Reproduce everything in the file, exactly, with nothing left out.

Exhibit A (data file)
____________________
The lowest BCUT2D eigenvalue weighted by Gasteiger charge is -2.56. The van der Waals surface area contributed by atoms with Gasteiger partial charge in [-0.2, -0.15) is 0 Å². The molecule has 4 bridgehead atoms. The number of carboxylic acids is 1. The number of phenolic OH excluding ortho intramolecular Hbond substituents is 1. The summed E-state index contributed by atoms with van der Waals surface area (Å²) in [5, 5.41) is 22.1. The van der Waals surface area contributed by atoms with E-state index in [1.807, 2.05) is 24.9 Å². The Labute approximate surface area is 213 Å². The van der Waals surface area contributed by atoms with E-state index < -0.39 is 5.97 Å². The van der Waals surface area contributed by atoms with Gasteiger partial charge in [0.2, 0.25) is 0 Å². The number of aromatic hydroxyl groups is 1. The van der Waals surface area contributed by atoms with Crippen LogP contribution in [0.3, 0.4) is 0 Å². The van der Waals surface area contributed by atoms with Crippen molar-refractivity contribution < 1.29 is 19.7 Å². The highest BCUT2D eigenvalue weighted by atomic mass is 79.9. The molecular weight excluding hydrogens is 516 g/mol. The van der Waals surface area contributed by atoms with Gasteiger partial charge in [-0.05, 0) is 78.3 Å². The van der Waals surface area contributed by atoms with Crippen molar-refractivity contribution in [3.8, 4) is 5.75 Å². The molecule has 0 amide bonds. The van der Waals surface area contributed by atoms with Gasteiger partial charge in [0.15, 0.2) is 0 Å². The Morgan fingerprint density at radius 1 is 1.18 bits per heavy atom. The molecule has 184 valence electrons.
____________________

The lowest BCUT2D eigenvalue weighted by Gasteiger charge is -2.56. The van der Waals surface area contributed by atoms with Gasteiger partial charge in [-0.2, -0.15) is 0 Å². The molecule has 4 bridgehead atoms. The number of carboxylic acids is 1. The number of phenolic OH excluding ortho intramolecular Hbond substituents is 1. The summed E-state index contributed by atoms with van der Waals surface area (Å²) in [5, 5.41) is 22.1. The van der Waals surface area contributed by atoms with E-state index in [1.807, 2.05) is 24.9 Å². The Labute approximate surface area is 213 Å². The van der Waals surface area contributed by atoms with E-state index < -0.39 is 5.97 Å². The van der Waals surface area contributed by atoms with Gasteiger partial charge in [0.2, 0.25) is 0 Å². The number of aromatic hydroxyl groups is 1. The van der Waals surface area contributed by atoms with Crippen LogP contribution in [0.3, 0.4) is 0 Å². The van der Waals surface area contributed by atoms with Crippen molar-refractivity contribution < 1.29 is 19.7 Å². The highest BCUT2D eigenvalue weighted by atomic mass is 79.9. The molecular weight excluding hydrogens is 516 g/mol. The van der Waals surface area contributed by atoms with Gasteiger partial charge in [-0.05, 0) is 78.3 Å². The van der Waals surface area contributed by atoms with Crippen molar-refractivity contribution in [3.8, 4) is 5.75 Å². The molecule has 0 amide bonds. The van der Waals surface area contributed by atoms with Gasteiger partial charge in [0.15, 0.2) is 0 Å². The Morgan fingerprint density at radius 1 is 1.18 bits per heavy atom. The molecule has 184 valence electrons.